In 1963, due to increasing number of students entering high school, it was decided to reintroduce vocational high schools. As the result, the Korean education system started to work as a tracking one, so pupils were able to attain certain skills from vocational schools.

 In 1969, in order to make education more accessible, the middle school entrance exam was abolished. Even today South Korea uses the same education model that consists of 9 years of compulsory education and entrance exams are only for high school. Also, there is an exit examination used for university admission.

English school South Korea
© Sebastian Czapnik | Dreamstime – Young students at a private English language school in South Korea. Children are divided into small groups and taught by native English speakers with help of fluent Koreans.

Correlations between History, Culture, and Education

The history of education in South Korea started with Confucianism. It is not a secret that for a long period of time Korean culture and philosophies were influenced by the Chinese Confucius school of thought. Actually, you can feel that influence even today, but in smaller portions. Education always played a huge role in Korean’s society. Though it was always important to be educated in this country, education was not provided for everyone. It was accessible only to the elite as society was highly hierarchical. What is more, workers of that time had no necessity to get an education based on the Chinese Confucius school of thought that was emphasized on memorization and recitation.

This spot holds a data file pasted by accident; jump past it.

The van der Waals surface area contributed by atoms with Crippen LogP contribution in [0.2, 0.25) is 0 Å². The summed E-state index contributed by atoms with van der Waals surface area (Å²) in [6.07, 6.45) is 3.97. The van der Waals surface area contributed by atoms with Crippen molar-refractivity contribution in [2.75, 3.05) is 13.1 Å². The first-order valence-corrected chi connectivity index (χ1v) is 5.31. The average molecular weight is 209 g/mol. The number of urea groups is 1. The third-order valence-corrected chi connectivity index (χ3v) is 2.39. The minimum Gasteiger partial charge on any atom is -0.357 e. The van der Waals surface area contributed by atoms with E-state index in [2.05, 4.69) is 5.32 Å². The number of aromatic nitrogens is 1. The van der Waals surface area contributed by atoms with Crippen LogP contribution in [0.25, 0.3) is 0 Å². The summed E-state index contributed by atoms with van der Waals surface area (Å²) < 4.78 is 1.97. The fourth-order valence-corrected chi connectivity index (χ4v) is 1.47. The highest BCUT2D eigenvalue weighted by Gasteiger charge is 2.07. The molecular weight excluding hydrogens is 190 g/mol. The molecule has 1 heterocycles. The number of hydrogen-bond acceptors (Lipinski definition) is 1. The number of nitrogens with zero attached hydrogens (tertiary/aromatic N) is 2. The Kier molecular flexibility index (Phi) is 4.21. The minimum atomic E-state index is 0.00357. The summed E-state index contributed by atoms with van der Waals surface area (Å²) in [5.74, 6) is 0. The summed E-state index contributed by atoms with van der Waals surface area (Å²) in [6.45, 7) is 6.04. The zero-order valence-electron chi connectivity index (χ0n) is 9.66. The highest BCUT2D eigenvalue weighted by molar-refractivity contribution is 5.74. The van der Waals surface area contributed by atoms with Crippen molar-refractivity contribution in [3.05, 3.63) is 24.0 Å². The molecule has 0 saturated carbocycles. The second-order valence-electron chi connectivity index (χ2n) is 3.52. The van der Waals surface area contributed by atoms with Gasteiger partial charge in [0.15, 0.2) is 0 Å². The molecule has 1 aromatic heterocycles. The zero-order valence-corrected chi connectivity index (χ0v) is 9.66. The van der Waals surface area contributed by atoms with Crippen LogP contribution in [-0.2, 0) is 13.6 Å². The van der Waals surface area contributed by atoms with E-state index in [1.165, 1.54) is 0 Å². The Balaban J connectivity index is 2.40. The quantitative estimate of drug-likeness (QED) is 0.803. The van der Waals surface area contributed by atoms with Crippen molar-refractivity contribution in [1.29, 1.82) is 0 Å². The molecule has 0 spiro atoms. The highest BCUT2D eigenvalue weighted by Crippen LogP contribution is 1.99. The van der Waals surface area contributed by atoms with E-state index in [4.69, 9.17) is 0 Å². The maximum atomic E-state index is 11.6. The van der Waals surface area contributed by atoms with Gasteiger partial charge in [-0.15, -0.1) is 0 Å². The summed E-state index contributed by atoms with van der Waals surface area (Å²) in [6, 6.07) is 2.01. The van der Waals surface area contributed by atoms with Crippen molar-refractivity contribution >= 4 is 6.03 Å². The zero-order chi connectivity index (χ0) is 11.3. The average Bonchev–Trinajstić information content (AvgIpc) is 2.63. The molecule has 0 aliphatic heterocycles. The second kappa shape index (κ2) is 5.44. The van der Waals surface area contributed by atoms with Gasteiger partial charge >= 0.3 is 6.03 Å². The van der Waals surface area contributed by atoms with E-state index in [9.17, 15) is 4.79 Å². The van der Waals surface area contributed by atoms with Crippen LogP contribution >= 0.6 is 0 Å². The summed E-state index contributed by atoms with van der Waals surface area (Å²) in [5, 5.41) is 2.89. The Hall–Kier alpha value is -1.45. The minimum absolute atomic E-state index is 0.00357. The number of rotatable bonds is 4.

Everything changed in 1873 when Japanese occupation led to changes in societal structure and educational structure. As teaching was provided only by the Japanese instructors, methods of teaching and the curriculum were also Japanese. But even when the occupants left the country, the system they imposed partly remained. For example, it was the Japanese who brought some classroom culture that includes cleaning the classroom by the students, that still remains today in Korea.

Though Japanese occupation was not good for the country, it helped Koreans to realize the importance of education and the importance to have access to education. So the access to the general public was opened and that was one of the first steps to the Reformation of Korean Republic.

After the Japanese occupation, the access to education in Korea was a key element that helped in developing society focused on productivity of the country. Increasing literacy rate helped Koreans to more efficient societal changes and increasing accessibility to education helped to widen the number of educated people to support the future of the county.

The past of South Korea made Koreas believe that more education leads to more available options in future. No matter the cost, Korean parents do their best to provide their children with most of their education. This belief exists even today and that is probably why the system of education in Korea is so successful.